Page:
Bedroom 1 – One floor up
SP3 – 8MB/s (2.4GHz) and 5.5MB/s (5GHz)
SP3 with Extender 8MB/s (2.4GHz) and 12.5MB/s (5GHz)
Linksys MU-MIMO dongle – 4.8MB/s (2.4GHz) and 10MB/s (5GHz)
Linksys MU-MIMO dongle with Extender – 4.5MB/s (2.4GHz) and 12MB/s (5GHz)
So one floor up on the 2.4GHz band we didn’t really see much of change in performance with the Extender whatever the configuration – all speed drops were within 1.5MB/s of each other.
However, on the 5GHz band, the improvement was more pronounced. Instead of dropping from 37MB/s to 5.5MB/s it only dropped to 12.5MB/s when using our SP3 and the Extender. However, with the MU-MIMO dongle the speed drop went from 28MB/s to 12MB/s (instead of 10MB/s) when the Extender was used.
This makes sense as we expect the 5GHz band to be faster but drop away quicker than the 2.4GHz band.
Bedroom 2 – Two floors up
SP3 – 7.8MB/s (2.4GHz) and 1.5MB/s (5GHz)
SP3 with Extender 7.5MB/s (2.4GHz) and 5MB/s (5GHz)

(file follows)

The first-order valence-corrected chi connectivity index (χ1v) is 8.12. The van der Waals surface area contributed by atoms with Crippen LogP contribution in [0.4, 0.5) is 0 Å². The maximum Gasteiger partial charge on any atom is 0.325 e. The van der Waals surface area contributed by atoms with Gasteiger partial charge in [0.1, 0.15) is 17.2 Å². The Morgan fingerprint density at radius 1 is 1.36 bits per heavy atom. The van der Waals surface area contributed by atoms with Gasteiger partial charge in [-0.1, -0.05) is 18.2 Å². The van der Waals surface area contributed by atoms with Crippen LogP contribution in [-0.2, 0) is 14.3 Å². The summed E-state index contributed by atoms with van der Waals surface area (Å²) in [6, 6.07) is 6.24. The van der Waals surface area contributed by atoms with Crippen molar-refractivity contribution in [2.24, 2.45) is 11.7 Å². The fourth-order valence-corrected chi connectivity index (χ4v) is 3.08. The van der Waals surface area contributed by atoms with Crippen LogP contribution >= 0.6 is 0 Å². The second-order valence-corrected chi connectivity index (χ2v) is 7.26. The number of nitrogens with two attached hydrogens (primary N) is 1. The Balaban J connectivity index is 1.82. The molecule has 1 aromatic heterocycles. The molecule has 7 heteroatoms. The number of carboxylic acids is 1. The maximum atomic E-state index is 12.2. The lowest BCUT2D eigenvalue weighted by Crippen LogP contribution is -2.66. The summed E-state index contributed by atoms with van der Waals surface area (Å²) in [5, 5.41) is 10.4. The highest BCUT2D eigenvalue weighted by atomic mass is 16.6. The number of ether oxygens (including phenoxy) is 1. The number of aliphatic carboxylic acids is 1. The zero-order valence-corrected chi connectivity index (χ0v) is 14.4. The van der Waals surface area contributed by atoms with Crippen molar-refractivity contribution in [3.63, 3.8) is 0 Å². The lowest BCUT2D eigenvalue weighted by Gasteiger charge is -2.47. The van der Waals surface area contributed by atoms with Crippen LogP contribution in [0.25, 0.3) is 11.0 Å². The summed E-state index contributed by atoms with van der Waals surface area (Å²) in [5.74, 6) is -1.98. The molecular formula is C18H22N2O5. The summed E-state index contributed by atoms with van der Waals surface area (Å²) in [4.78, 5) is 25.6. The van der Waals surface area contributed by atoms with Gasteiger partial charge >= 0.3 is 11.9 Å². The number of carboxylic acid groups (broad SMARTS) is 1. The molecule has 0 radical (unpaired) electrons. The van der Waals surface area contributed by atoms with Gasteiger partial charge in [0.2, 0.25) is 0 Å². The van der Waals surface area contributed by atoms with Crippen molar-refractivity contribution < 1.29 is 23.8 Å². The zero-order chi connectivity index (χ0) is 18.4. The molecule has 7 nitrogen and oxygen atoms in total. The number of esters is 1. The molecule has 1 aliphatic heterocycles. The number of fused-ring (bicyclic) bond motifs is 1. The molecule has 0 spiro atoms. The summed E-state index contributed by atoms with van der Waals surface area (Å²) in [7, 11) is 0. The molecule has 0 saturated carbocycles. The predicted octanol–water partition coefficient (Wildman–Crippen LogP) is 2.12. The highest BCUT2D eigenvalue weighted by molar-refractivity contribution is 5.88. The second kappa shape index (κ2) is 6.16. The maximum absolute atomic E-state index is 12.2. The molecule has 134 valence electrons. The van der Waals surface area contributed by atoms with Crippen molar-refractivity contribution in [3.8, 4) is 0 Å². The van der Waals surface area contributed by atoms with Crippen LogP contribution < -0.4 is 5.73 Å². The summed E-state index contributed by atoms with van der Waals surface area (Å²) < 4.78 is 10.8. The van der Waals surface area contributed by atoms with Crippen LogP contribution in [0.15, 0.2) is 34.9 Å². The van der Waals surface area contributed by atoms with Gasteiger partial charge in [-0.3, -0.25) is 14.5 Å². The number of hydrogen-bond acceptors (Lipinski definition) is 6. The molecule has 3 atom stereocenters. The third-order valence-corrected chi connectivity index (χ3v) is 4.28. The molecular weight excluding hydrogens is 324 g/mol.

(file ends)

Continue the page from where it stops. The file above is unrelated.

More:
Linksys MU-MIMO dongle – 4.6MB/s (2.4GHz) and 4.2MB/s (5GHz)
Linksys MU-MIMO dongle with Extender – 5MB/s (2.4GHz) and 9MB/s (5GHz)
On the 2.4GHz network there was little difference across the board (again). However, the 5GHz results were, once again, more pronounced. First off, our top-floor Xbox couldn’t stream Netflix at all on the 5GHz band when there was no Extender. It could when connected to the Extender’s 5GHz network.
The Extender boosted our SP3 5GHz transfer speed from 1.5MB/s to 5MB/s and, when using the Linksys dongle, speed jumped from 4.2MB/s to 9MB/s.
Linksys recommends putting the Extender midway between the router and the blackspot. But in the spirit of First World Anarchy, we refused to comply with this and instead placed the Extender on the top floor leaving a gap in coverage on the middle floor.